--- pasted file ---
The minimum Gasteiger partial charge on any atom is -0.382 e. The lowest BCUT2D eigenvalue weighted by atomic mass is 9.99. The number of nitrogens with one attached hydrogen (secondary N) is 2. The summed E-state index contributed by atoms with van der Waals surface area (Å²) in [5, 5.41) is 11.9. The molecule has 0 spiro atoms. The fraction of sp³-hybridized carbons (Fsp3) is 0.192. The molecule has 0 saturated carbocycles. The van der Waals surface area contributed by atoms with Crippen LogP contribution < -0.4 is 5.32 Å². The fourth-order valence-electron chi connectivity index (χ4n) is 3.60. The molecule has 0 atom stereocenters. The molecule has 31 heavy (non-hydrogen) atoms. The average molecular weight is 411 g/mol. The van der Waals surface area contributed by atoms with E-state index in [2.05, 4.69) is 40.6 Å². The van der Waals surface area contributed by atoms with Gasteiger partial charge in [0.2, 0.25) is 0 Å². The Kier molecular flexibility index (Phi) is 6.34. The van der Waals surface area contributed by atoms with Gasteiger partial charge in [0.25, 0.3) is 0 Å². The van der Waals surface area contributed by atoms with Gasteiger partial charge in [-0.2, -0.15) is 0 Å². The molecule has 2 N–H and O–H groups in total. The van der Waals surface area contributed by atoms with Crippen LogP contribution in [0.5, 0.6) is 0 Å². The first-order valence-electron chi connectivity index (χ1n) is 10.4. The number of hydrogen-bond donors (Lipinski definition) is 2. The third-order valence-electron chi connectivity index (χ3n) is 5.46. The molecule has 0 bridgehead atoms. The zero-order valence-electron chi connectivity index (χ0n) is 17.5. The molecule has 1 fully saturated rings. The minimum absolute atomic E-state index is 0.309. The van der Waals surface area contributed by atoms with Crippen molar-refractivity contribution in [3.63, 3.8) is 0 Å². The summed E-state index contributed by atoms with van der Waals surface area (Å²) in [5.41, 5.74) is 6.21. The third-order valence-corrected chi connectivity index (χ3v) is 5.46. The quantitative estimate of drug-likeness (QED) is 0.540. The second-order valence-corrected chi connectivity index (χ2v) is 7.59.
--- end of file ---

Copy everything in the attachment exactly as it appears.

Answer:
The minimum Gasteiger partial charge on any atom is -0.382 e. The lowest BCUT2D eigenvalue weighted by atomic mass is 9.99. The number of nitrogens with one attached hydrogen (secondary N) is 2. The summed E-state index contributed by atoms with van der Waals surface area (Å²) in [5, 5.41) is 11.9. The molecule has 0 spiro atoms. The fraction of sp³-hybridized carbons (Fsp3) is 0.192. The molecule has 0 saturated carbocycles. The van der Waals surface area contributed by atoms with Crippen LogP contribution < -0.4 is 5.32 Å². The fourth-order valence-electron chi connectivity index (χ4n) is 3.60. The molecule has 0 atom stereocenters. The molecule has 31 heavy (non-hydrogen) atoms. The average molecular weight is 411 g/mol. The van der Waals surface area contributed by atoms with E-state index in [2.05, 4.69) is 40.6 Å². The van der Waals surface area contributed by atoms with Gasteiger partial charge in [0.2, 0.25) is 0 Å². The Kier molecular flexibility index (Phi) is 6.34. The van der Waals surface area contributed by atoms with Gasteiger partial charge in [0.25, 0.3) is 0 Å². The van der Waals surface area contributed by atoms with Gasteiger partial charge in [-0.2, -0.15) is 0 Å². The molecule has 2 N–H and O–H groups in total. The van der Waals surface area contributed by atoms with Crippen LogP contribution in [0.5, 0.6) is 0 Å². The first-order valence-electron chi connectivity index (χ1n) is 10.4. The number of hydrogen-bond donors (Lipinski definition) is 2. The third-order valence-electron chi connectivity index (χ3n) is 5.46. The molecule has 0 bridgehead atoms. The zero-order valence-electron chi connectivity index (χ0n) is 17.5. The molecule has 1 fully saturated rings. The minimum absolute atomic E-state index is 0.309. The van der Waals surface area contributed by atoms with Crippen molar-refractivity contribution in [3.63, 3.8) is 0 Å². The summed E-state index contributed by atoms with van der Waals surface area (Å²) in [5.41, 5.74) is 6.21. The third-order valence-corrected chi connectivity index (χ3v) is 5.46. The quantitative estimate of drug-likeness (QED) is 0.540. The second-order valence-corrected chi connectivity index (χ2v) is 7.59.